Western Carolina University’s ongoing collaboration with Samaritan’s Feet, a humanitarian group dedicated to distributing shoes to impoverished communities around the world, recently took five students to South Africa for a first-hand service-learning experience.
The trip to Cape Town and surrounding villages was led by Lane Perry, director of WCU’s Center for Service Learning, for 12 days in June. While there, the group – WCU students Josh Vance, Raven Mathis, Cierra Alley, Michelle Powers and Dele Ohonme – met with local organizations and businesses that focus on community improvement, as well as distributed shoes, resources and messages of hope to impoverished children.
Africa is the focus of the university’s two-year interdisciplinary academic learning theme and part of a continuing assistance effort. A partnership with Samaritan’s Feet was established last year. In April, the university hosted a “Barefoot Games” on campus to raise awareness and funds for Samaritan’s Feet, with some proceeds from that event used to provide some of the shoes given on this trip.
Mathis recalls packing for the trip and trying to determine how many shoes to take and what colors of clothing to include. “The irony of that struck me so hard,” she said. “Here I was about to travel halfway across the world to give shoes to children who didn’t have any, and yet there I was wondering what I should bring…. But being there with those children and interacting with them was beyond life-changing. When we would step off our van the kids would come running and they were so excited to see us, but little did they know we were more excited to see them. Seeing how happy they were with what little they had brought tears to my eyes on more than one occasion. I still think of these kids and stories I’ve heard about their lives on a daily basis.”
Perry said an unexpected highlight for the group was getting to meet Cornal Hendricks, a star South African rugby player. “He’s a celebrity there with many, many fans and quite a status,” Perry said. “He’s started a youth foundation and is recognized for being more than a star athlete. And he worked with us as we made nearly 400 shoe gifts. He was so energetic and such an ambassador. That was a great interaction and inspiration. By the end, my face hurt from smiling so much and my heart was humbled from serving.”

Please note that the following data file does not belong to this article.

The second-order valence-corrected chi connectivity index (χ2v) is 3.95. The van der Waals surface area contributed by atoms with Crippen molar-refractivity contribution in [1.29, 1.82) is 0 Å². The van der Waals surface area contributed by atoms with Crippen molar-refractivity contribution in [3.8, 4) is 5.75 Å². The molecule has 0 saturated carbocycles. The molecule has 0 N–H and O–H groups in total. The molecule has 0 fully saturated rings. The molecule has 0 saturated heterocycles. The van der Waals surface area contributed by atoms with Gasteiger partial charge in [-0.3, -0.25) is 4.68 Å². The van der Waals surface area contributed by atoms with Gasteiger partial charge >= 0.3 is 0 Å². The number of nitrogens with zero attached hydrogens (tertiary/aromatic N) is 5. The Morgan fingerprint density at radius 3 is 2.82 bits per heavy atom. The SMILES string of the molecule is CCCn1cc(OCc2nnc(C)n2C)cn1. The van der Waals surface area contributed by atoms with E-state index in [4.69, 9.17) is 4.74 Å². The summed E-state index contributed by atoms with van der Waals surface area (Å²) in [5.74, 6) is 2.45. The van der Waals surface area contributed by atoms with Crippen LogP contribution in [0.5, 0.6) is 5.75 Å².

Those sentiments were shared by Vance, who has been involved in many Samaritan’s Feet projects. “Having the chance to serve alongside Cornal Hendricks was amazing,” he said. “There is a bond that is created among a group that spends hours on end serving and growing together. I am so proud to have met him and see all that he does for his community. We will definitely be cheering for him during the Olympics.”
Ohonme is the daughter of Tracie and Manny Ohonme, founders of Samaritan’s Feet, and as such is a veteran of mission trips. But this one was special, she said, because of being with fellow WCU students. “You believe by giving someone shoes that you, somehow, are giving the bigger blessing, so to speak,” she said. “When, in fact, it is you who receives the biggest blessing, as you experience the joy of helping others.
“For the future, I would love to be able to have more of my fellow students become more service-minded and involved with any type of community opportunity we have in Cullowhee and the surrounding area,” Ohonme said. “I love that our school is known for its community impact and service leadership.”
To learn more, contact Perry at email@example.com or 828-227-2643.